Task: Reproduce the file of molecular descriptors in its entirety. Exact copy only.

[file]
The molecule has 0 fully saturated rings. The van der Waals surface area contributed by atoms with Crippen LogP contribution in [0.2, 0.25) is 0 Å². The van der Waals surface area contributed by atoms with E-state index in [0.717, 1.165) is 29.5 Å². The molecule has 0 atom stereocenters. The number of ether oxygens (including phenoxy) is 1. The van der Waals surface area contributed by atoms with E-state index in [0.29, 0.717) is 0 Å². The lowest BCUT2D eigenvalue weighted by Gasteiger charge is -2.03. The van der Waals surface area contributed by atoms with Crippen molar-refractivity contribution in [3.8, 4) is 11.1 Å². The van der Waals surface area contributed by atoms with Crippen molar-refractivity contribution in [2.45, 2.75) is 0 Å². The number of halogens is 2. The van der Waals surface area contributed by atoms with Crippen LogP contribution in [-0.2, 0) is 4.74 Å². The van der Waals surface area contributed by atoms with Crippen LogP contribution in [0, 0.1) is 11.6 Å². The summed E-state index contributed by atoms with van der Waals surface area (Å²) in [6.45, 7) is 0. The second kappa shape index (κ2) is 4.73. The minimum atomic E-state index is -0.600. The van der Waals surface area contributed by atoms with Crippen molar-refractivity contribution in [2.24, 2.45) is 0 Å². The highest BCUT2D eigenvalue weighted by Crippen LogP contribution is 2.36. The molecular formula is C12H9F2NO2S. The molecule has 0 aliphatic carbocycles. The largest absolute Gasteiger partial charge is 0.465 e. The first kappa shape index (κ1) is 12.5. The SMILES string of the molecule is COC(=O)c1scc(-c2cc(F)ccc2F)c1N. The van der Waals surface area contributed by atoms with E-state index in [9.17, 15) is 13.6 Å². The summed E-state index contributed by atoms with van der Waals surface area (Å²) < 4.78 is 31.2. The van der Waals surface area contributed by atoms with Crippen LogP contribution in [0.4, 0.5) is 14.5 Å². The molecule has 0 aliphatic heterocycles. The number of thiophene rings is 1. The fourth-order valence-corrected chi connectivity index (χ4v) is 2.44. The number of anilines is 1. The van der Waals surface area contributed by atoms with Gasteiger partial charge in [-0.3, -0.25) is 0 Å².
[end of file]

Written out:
The molecule has 0 fully saturated rings. The van der Waals surface area contributed by atoms with Crippen LogP contribution in [0.2, 0.25) is 0 Å². The van der Waals surface area contributed by atoms with E-state index in [0.717, 1.165) is 29.5 Å². The molecule has 0 atom stereocenters. The number of ether oxygens (including phenoxy) is 1. The van der Waals surface area contributed by atoms with E-state index in [0.29, 0.717) is 0 Å². The lowest BCUT2D eigenvalue weighted by Gasteiger charge is -2.03. The van der Waals surface area contributed by atoms with Crippen molar-refractivity contribution in [3.8, 4) is 11.1 Å². The van der Waals surface area contributed by atoms with Crippen molar-refractivity contribution in [2.45, 2.75) is 0 Å². The number of halogens is 2. The van der Waals surface area contributed by atoms with Crippen LogP contribution in [-0.2, 0) is 4.74 Å². The van der Waals surface area contributed by atoms with Crippen LogP contribution in [0, 0.1) is 11.6 Å². The summed E-state index contributed by atoms with van der Waals surface area (Å²) in [6.45, 7) is 0. The second kappa shape index (κ2) is 4.73. The minimum atomic E-state index is -0.600. The van der Waals surface area contributed by atoms with Crippen molar-refractivity contribution in [2.24, 2.45) is 0 Å². The highest BCUT2D eigenvalue weighted by Crippen LogP contribution is 2.36. The molecular formula is C12H9F2NO2S. The molecule has 0 aliphatic carbocycles. The largest absolute Gasteiger partial charge is 0.465 e. The first kappa shape index (κ1) is 12.5. The SMILES string of the molecule is COC(=O)c1scc(-c2cc(F)ccc2F)c1N. The van der Waals surface area contributed by atoms with E-state index in [9.17, 15) is 13.6 Å². The summed E-state index contributed by atoms with van der Waals surface area (Å²) < 4.78 is 31.2. The van der Waals surface area contributed by atoms with Crippen LogP contribution in [0.4, 0.5) is 14.5 Å². The molecule has 0 aliphatic heterocycles. The number of thiophene rings is 1. The fourth-order valence-corrected chi connectivity index (χ4v) is 2.44. The number of anilines is 1. The van der Waals surface area contributed by atoms with Gasteiger partial charge in [-0.3, -0.25) is 0 Å².